Cacao Barry “unboxing creativity” in Toronto
By Naomi Szeben
By Naomi Szeben
On March 1, Cacao Barry hosted its annual Unboxing Creativity event, showcasing Canada’s most talented chefs. This was more than an opportunity to reveal uses for Callebaut’s latest Ruby couverture, RB1. Dishes both sweet and savoury used a combination of techniques to bring out the most visually and unique pairings.
Recent market research revealed that consumers are becoming more experimental with their flavour pairings, seeking out international ingredients, or combining sweet and savoury for unusual sensations. Would you pair chocolate with pork? Chef Elia Herrera did, with her Chile en Nogada Roll. The Executive Chef and owner of Colibri and LosCo used a 40 per cent milk chocolate sauce paired with raw walnut, roasted Poblano peppers and topped it with pomegranate seeds.
Illustrating a more reserved approach to chocolate experimentation, chef Kevin Levionnois, the Pastry Sous Chef at Four Seasons Hotel created a Passion Fruit IPA Petit Gâteau, using Ghana 40 per cent Milk chocolate Creameux and a passion fruit IPA foam. The use of beer in the pastry was an unexpected but delicious addition.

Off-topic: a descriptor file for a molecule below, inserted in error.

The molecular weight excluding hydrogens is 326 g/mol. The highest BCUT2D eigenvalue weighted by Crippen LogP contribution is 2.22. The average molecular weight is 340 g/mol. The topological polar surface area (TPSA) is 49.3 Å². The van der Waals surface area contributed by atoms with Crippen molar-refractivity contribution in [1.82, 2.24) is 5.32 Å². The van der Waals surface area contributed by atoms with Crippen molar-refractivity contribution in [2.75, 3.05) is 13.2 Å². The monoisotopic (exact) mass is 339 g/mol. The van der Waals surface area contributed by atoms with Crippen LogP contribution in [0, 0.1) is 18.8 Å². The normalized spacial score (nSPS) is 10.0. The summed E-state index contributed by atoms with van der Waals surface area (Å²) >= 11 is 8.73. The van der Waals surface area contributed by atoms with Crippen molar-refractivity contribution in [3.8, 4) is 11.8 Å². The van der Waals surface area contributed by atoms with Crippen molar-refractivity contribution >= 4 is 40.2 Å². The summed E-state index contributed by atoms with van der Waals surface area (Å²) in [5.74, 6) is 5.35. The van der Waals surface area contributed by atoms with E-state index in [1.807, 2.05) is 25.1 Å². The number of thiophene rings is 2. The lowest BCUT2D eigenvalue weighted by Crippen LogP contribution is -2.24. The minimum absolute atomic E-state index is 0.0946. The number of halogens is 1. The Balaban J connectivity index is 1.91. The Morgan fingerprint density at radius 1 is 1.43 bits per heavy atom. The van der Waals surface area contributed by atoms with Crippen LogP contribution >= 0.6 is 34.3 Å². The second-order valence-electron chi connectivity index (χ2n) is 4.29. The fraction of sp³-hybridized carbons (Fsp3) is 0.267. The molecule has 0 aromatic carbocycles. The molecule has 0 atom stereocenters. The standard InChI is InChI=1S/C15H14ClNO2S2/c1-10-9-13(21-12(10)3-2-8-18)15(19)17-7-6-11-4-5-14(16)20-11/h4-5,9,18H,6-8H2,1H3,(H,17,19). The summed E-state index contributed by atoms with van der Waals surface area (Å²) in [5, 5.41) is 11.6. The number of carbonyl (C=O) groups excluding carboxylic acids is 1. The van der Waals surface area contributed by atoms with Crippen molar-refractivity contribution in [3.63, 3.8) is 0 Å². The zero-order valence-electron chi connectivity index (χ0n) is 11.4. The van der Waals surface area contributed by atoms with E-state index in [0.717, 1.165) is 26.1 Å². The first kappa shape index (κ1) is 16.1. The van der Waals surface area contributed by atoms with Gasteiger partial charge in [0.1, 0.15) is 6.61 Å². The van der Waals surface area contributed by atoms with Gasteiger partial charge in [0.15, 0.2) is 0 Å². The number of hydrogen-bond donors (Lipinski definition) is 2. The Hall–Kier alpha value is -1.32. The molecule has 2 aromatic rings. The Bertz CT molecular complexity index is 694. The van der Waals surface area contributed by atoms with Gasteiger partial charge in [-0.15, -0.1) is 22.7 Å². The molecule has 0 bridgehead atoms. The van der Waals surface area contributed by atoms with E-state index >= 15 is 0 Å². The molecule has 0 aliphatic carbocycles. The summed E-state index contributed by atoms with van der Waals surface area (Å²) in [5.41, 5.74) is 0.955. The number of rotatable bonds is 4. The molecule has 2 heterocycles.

Sophie Mendes Mendes van Delft, the Gourmet Brand Specialist, said the unboxing Creativity Event was a terrific opportunity for those in the food industry to meet, discuss what trends are emerging and how chocolate, cacao and couverture can be used to surprise and delight today’s gourmet audience.
Chef Calvin Wat took the tradition of making mini fruits, normally made out of marzipan, and made a chocolate interpretation of mousse, covered in a chocolate shell that was flavoured to represent its fruit. He featured Black Forest Cherry, Lemon Confit, Chia Passion Fruit were among some of flavours of his two-inch high edible sculptures.
Chef Mia De Ala, the Executive Pastry Chef at the Metro Toronto Convention Centre created her Aoi signature mousse as an edible tribute to the Convention Centre’s corporate logo. The mirror glaze was an eye-catching hue of blue; “Aoi” is the Japanese word for “blue.”
In all, the evening revealed a wide range of talents and international influences from Europe to Asia. The chefs used cacao as a painter would use colour. There was no limit to creativity to thee chocolate-based creations, as each expert thought “outside of the box.”